The scale of the audio opportunity for rights holders is enormous. They have an abundance of rich content tailor-made for audio, yet current focus seems to be almost completely on digital, video and text based articles as go-to mediums for direct to fan engagement.
For most audio seems to be in the “nice to have” rather than “must have” box. But why ignore a cost-effective way to deliver rights in a format that fans want?
As Louise Johnson of FUSE pointed out on episode 173 of UP podcast on average only 18% of sports rights holder's sponsorship inventory is digital. This looks massively under underserved when you consider that most large brands are now spending at least half their marketing budget on digital marketing activity. And the reason brands are increasingly focused on digital activity is they are following their audiences as digital becomes the dominant player in their media consumption habits.
The same applies to audio.1.3 billion hours of audio are consumed each week in the UK alone with ad spend of £104m across digital audio revenue
70m of those hours are people listening to sport audio and yet, there is a lack of quality sport audio for fans to consume, particularly from official sources. These listening hours could be doubled or trebled with improved available content.
Audio also fits perfectly with future consumption trends.
The main development for consumption isn't so much around the technology although that will continue to offer new channels, its more within format. Be it audio, TV, VR whatever, the trend is towards faster and shorter. The demand from younger fans is for instant gratification; they are prepared to watch goal highlights on social media or live games on poor streams for the sake of getting what they want NOW.
Future sports fans may also not have the attention span for traditional formats (as was suggested in the Super League proposal). 90 minutes of football or 4 hours of cricket won’t be appealing to many of the younger fans. Does this require a change of game format (like The Hundred) or a change in the way that the content is distributed?
Audio is a great way to combat the attention span argument as it doesn't require the same level of focus as video. It can be an accompanying media, consumed whilst the audience engages in another activity.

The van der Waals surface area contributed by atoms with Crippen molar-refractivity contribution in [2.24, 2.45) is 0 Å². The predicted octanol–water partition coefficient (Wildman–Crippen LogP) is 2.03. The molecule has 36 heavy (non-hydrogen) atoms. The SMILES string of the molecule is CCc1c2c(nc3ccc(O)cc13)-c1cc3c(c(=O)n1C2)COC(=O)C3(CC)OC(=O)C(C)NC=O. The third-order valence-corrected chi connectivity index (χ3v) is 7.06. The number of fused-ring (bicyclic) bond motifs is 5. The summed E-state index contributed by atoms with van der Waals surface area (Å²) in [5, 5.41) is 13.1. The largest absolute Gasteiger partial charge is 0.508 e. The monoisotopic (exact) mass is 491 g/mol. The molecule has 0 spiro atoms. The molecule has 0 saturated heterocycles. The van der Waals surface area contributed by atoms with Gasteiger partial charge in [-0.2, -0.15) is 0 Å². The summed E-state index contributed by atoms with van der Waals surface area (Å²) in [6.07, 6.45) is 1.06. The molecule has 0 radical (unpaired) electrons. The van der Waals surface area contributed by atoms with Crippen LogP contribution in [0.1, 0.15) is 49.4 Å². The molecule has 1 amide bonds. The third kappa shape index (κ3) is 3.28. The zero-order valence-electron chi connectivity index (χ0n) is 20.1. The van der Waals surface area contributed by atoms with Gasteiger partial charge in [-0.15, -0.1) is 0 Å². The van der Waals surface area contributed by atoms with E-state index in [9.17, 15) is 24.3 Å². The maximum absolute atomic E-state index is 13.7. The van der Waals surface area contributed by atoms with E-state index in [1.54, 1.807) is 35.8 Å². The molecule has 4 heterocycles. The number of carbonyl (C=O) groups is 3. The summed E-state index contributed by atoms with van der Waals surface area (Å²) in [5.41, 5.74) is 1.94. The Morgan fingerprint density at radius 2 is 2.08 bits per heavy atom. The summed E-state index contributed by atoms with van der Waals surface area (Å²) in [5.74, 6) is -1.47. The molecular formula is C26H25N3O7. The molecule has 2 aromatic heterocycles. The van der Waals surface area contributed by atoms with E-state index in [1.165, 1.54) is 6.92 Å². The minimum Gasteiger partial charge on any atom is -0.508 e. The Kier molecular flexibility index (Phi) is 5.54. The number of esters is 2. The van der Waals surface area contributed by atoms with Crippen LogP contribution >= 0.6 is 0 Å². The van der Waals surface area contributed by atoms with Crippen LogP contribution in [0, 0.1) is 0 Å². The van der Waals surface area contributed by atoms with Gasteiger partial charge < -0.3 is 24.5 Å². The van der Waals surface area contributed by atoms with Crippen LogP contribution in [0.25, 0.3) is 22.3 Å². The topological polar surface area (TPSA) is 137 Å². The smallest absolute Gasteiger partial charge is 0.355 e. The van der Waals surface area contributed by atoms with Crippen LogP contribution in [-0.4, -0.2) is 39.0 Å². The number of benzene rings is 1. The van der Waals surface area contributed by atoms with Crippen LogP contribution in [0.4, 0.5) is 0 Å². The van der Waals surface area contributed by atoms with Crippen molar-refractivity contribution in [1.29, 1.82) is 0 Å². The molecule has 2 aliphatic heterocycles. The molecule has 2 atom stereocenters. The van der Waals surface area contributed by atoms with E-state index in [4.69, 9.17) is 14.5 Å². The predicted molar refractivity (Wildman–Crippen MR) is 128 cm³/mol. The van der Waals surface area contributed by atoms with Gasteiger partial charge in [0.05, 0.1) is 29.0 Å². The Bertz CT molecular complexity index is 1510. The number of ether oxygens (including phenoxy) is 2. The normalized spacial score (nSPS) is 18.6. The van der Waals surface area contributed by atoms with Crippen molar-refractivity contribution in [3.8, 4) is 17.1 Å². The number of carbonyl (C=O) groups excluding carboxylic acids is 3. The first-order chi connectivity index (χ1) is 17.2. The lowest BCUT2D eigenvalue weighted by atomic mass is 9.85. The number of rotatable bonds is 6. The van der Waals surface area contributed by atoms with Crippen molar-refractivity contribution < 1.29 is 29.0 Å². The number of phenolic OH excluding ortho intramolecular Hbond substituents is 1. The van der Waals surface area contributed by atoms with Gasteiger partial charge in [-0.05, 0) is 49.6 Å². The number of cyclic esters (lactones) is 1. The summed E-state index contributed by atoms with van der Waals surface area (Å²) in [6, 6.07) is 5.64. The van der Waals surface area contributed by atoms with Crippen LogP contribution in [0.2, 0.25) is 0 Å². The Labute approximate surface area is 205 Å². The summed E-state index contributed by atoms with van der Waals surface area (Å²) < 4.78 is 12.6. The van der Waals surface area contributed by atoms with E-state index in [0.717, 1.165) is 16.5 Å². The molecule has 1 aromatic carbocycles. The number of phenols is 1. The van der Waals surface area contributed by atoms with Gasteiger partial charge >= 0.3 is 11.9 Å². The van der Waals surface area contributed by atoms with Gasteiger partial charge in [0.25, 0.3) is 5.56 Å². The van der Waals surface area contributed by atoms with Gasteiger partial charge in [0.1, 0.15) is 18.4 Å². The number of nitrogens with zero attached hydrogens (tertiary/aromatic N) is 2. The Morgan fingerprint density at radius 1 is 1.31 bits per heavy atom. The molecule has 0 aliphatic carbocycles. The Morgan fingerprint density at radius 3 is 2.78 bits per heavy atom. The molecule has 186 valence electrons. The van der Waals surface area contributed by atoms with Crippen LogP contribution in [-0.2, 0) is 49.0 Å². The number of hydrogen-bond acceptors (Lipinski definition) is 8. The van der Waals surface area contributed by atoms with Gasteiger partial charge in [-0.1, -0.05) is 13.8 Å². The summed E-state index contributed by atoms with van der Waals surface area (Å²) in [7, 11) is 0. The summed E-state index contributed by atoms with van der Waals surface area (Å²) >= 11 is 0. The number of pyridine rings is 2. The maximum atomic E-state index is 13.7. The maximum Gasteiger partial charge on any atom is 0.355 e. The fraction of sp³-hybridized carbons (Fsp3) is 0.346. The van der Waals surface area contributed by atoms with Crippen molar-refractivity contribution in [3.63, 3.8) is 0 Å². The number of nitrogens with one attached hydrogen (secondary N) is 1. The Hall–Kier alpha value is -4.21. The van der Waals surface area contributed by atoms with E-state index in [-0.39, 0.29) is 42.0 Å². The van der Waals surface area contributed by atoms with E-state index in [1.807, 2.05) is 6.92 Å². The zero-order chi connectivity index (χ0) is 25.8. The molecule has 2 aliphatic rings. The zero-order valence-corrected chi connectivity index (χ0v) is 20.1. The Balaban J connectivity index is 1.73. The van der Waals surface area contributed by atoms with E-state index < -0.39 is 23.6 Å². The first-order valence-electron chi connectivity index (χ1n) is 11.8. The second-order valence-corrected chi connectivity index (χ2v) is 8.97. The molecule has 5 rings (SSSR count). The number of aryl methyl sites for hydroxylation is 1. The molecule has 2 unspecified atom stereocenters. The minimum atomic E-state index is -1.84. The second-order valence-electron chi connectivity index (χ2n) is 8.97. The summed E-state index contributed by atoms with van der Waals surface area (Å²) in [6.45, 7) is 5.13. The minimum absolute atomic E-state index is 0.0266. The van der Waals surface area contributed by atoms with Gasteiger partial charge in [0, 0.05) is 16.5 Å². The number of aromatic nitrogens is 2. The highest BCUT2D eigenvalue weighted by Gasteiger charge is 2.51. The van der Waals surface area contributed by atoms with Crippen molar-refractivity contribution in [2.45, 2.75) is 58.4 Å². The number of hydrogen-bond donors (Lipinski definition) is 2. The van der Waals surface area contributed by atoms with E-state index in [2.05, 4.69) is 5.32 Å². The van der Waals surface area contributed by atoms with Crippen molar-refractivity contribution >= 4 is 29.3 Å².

Despite this fact audio is also proven to offer deeper engagement with its audience. Even as a “secondary focus” it creates larger emotional response and delivers better recall of messages than other comparable mediums. Add to this the engagement levels of audio vs video (ie. the average podcast listener will consume around 78% of a full episode) and you begin to see why those who aren’t using audio are really missing out.
It also doesn't require any specific technology - one piece of audio can already be distributed via many different platforms and devices... it can find an audience where they already are (social, radio, podcast, digital assistants, Alexa) rather than relying on them migrating to a new platform.
Rights holders could be cashing in right now by developing an audio strategy, putting audio on all their current channels, increasing fan engagement but also creating new inventory for partners.
Equally there is still huge potential for growth within longer form audio like podcasts – both evergreen documentary style content and news / magazine style content.
The US is leading the way with podcasting but the UK & Europe are not far behind.
In the US alone there are 320m hours of podcasts consumed each week - 121m of those hours are listens to sport podcasts. Brands are starting to really understand the value of the engaged podcast listener.
92% of podcast listening is done solo, with listen through rates averaging around 78% that’s a good 30+ minutes of content being consumed in most cases vs. a 1 min video on social.
And with $840m of podcast advertising revenue in the US this year and a forecast of $2.2BN by 2023 why aren’t more rights holders getting in on the act?
Sport Brands and rights holders often talk about three key elements within their content strategy:
Revenue Streams and Sponsorship Opportunities.
In audio there is already a tool that can deliver all these things and in an incredibly cost-effective way – yet many in Sport have been slow to pick up on the potential.
It’s a secret weapon and it's waiting to be unleashed.
Sophie Hind is the Managing Director of Voiceworks.ai & Voiceworks Sport
Voiceworks can deliver your audio strategy, from content production & distribution, to developing new technology channels so that you can be heard in a voice activated world.